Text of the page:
I start today by putting a drawing on the board of the number 36 in base 10 blocks, and 20 in base 10 blocks. I ask students how much 36 + 20 might be. They record their answers in their math journals. Next I ask for students to share their solutions to the problem. As they talk I create "concrete referents" to their conversation by writing numbers discussed, pointing to the representational drawing I made of the problem, and pointing to either the number line or number grid, or drawing student representational drawings, depending on what they say.
I repeat the process for 36 - 20.
I ask students to think of some of the models that help us solve math problems. Models are a semi-abstract construction of our thinking, while strategies are tools to increase our efficiency. So, a number line is a thinking model of how numbers actually work (2 comes before 3, numbers go on and on), and we can rely on them as a model when we want to use strategies such as “making ten” to compensate when adding. I list their suggestions on the board (number line, number grid, counting, drawings, etc.). I tell students that these are all models that we can make or use to help us when we are trying to figure out a problem. Modeling with mathematics is an important strategy to encourage student to use in solving a problem (MP4).
I remind students that we have looked for the mystery number (the missing number) in a number sentence and we have found the words that help us in a word problem. Now we are going from, "I know what to do" (add, subtract, compare), to figuring out approaches to help us find solutions.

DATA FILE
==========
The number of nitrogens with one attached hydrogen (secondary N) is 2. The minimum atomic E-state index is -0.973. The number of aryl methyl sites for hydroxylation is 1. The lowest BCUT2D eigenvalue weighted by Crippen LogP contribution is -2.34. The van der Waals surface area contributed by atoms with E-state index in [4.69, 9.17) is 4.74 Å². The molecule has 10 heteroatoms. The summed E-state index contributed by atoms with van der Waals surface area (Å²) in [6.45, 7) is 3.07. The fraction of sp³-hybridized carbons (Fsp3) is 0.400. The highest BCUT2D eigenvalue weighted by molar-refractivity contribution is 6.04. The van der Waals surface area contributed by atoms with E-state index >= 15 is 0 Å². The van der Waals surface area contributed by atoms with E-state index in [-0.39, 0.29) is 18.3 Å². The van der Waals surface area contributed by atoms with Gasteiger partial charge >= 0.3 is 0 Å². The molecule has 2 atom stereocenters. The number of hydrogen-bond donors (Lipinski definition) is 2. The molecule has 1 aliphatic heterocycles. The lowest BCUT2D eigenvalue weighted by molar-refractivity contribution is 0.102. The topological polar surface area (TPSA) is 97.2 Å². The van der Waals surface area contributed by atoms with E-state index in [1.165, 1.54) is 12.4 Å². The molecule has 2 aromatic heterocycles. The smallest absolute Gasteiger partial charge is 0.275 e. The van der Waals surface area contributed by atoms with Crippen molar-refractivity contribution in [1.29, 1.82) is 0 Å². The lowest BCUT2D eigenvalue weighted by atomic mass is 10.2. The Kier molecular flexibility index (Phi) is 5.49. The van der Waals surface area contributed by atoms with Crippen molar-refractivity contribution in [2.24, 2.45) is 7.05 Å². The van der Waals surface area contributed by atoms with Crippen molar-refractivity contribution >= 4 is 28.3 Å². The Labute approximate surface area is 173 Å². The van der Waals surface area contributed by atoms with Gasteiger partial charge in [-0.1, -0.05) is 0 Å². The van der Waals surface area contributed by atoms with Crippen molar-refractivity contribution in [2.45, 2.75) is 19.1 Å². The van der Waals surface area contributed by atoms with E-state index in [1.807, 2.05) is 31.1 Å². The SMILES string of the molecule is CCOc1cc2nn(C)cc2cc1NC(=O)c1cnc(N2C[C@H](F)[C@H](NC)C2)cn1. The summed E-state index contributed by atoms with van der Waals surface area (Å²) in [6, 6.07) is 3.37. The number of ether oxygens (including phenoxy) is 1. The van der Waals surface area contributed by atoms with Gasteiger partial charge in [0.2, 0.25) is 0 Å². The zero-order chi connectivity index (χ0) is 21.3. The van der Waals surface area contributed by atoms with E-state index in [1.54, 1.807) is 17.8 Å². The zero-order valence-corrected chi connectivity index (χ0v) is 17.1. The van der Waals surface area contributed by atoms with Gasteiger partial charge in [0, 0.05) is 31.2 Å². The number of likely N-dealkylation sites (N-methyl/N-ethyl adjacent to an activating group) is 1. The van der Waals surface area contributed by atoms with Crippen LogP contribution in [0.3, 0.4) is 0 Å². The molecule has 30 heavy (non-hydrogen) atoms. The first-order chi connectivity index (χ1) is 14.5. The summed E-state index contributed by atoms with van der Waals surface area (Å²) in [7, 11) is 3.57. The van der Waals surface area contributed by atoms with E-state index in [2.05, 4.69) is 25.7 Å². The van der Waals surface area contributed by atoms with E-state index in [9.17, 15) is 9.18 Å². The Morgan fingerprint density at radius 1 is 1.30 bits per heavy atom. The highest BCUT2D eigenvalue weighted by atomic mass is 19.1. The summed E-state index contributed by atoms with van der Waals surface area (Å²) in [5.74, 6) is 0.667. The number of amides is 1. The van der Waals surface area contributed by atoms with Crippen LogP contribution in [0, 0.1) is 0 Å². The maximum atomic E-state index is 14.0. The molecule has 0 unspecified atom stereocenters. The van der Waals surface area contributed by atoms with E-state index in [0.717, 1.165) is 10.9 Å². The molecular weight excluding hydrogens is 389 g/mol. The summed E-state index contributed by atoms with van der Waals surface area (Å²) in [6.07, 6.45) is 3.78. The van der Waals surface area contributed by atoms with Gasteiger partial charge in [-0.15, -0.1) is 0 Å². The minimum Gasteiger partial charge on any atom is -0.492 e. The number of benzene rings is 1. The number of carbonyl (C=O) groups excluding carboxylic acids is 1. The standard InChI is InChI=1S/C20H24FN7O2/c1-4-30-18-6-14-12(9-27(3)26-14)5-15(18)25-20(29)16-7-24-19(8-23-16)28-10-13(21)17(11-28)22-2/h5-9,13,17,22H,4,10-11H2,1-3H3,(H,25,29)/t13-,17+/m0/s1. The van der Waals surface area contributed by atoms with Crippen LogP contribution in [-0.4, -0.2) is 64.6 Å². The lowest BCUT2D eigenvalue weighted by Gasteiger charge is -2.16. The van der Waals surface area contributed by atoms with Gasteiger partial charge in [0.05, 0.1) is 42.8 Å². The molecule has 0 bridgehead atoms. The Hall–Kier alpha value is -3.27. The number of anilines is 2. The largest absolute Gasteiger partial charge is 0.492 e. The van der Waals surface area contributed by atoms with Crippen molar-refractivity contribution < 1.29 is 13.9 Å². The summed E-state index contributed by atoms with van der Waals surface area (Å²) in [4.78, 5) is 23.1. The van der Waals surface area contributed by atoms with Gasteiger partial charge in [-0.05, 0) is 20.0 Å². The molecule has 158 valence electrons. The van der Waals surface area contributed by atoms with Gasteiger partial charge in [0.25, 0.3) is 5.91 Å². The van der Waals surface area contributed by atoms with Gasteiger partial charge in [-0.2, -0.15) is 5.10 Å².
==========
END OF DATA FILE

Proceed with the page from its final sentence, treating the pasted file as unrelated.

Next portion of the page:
An example of this is, if I see 36 + 20 I know what to do. I have to add, but what or how are our next steps to be figured out, and that's where "thinking" models can help us.
Today we will practice with several ways of modeling what we want to find out so we can get the answer.
To meet 2.NBT.7, students should have ongoing experiences using models (number lines, number grids), representations (pictures, drawings) and concrete materials to support their work. These have to be introduced in context, alongside the strategies derived from place value and properties of operations that are most appropriate for these experiences. Today's objective is to get students thinking about the possible models they can use to help them make sense of math.
I explain to students that today they will rotate through 3 centers where they will work with different types of math models. They will use the models to solve the problems that they find at each center. At the end of the day I will ask them to tell which models they liked and might remember to use again, and which made it harder for them. I tell them that just like reading where we all like different books, in math we may like different models.
Center 1: I introduce a format where students have a square with 3 sections. The top (largest) is labeled total. The two smaller sections underneath are labeled part/part. Students work with adding the prices of two objects, putting one price in each box and then adding with concrete manipulatives or pictures to get an answer to put in the total box.
Center 2: Here students take 3 coins from a pile without looking. They record what they have picked up and then try to find the total. They may choose to use number sentences, count on number grids or number lines, or count the coins directly to get the total.
Center 3: Students will build 2 numbers with base 10 blocks, and then add the tens together, and then the ones together to get an answer. They will be encouraged to trade the ones in for another ten if they count more than 9 ones.
I ask students to look at the paper I give them and to circle the models they find the easiest to help them with addition and subtraction problems. Tools I can Use to Build Math Models.docx They can pick more than one model that they might use in the future when they have a problem they can't do in their head.